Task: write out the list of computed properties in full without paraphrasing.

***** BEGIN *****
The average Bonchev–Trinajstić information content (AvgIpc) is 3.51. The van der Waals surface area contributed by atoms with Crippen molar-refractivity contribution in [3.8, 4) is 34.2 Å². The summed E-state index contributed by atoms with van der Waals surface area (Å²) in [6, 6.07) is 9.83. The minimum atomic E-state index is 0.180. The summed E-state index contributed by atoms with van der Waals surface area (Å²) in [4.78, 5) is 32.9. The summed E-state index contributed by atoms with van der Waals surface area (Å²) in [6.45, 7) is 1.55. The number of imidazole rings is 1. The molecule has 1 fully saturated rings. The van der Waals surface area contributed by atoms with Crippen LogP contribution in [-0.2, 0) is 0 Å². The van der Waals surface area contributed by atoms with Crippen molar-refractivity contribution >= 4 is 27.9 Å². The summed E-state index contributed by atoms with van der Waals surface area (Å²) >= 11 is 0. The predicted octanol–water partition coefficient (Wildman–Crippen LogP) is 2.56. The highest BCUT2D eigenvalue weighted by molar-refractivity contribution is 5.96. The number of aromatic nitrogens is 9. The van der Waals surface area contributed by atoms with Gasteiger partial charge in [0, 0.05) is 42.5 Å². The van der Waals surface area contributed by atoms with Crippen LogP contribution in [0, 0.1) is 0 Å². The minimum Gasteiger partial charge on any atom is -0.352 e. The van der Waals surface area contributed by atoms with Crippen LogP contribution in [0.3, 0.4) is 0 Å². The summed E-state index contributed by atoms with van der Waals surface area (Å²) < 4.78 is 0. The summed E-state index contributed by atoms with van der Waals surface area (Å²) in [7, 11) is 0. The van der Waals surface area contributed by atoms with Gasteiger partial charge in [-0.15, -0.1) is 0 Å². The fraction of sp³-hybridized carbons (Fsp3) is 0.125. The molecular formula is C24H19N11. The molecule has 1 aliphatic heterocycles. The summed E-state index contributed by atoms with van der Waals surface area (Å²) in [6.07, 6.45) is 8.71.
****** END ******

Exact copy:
The average Bonchev–Trinajstić information content (AvgIpc) is 3.51. The van der Waals surface area contributed by atoms with Crippen molar-refractivity contribution in [3.8, 4) is 34.2 Å². The summed E-state index contributed by atoms with van der Waals surface area (Å²) in [6, 6.07) is 9.83. The minimum atomic E-state index is 0.180. The summed E-state index contributed by atoms with van der Waals surface area (Å²) in [4.78, 5) is 32.9. The summed E-state index contributed by atoms with van der Waals surface area (Å²) in [6.45, 7) is 1.55. The number of imidazole rings is 1. The molecule has 1 fully saturated rings. The van der Waals surface area contributed by atoms with Crippen LogP contribution in [-0.2, 0) is 0 Å². The van der Waals surface area contributed by atoms with Crippen molar-refractivity contribution >= 4 is 27.9 Å². The summed E-state index contributed by atoms with van der Waals surface area (Å²) >= 11 is 0. The predicted octanol–water partition coefficient (Wildman–Crippen LogP) is 2.56. The highest BCUT2D eigenvalue weighted by molar-refractivity contribution is 5.96. The number of aromatic nitrogens is 9. The van der Waals surface area contributed by atoms with Gasteiger partial charge in [0, 0.05) is 42.5 Å². The van der Waals surface area contributed by atoms with Crippen LogP contribution in [0, 0.1) is 0 Å². The minimum Gasteiger partial charge on any atom is -0.352 e. The van der Waals surface area contributed by atoms with Crippen LogP contribution in [0.3, 0.4) is 0 Å². The summed E-state index contributed by atoms with van der Waals surface area (Å²) < 4.78 is 0. The summed E-state index contributed by atoms with van der Waals surface area (Å²) in [7, 11) is 0. The van der Waals surface area contributed by atoms with Gasteiger partial charge in [-0.15, -0.1) is 0 Å². The fraction of sp³-hybridized carbons (Fsp3) is 0.125. The molecular formula is C24H19N11. The molecule has 1 aliphatic heterocycles. The summed E-state index contributed by atoms with van der Waals surface area (Å²) in [6.07, 6.45) is 8.71.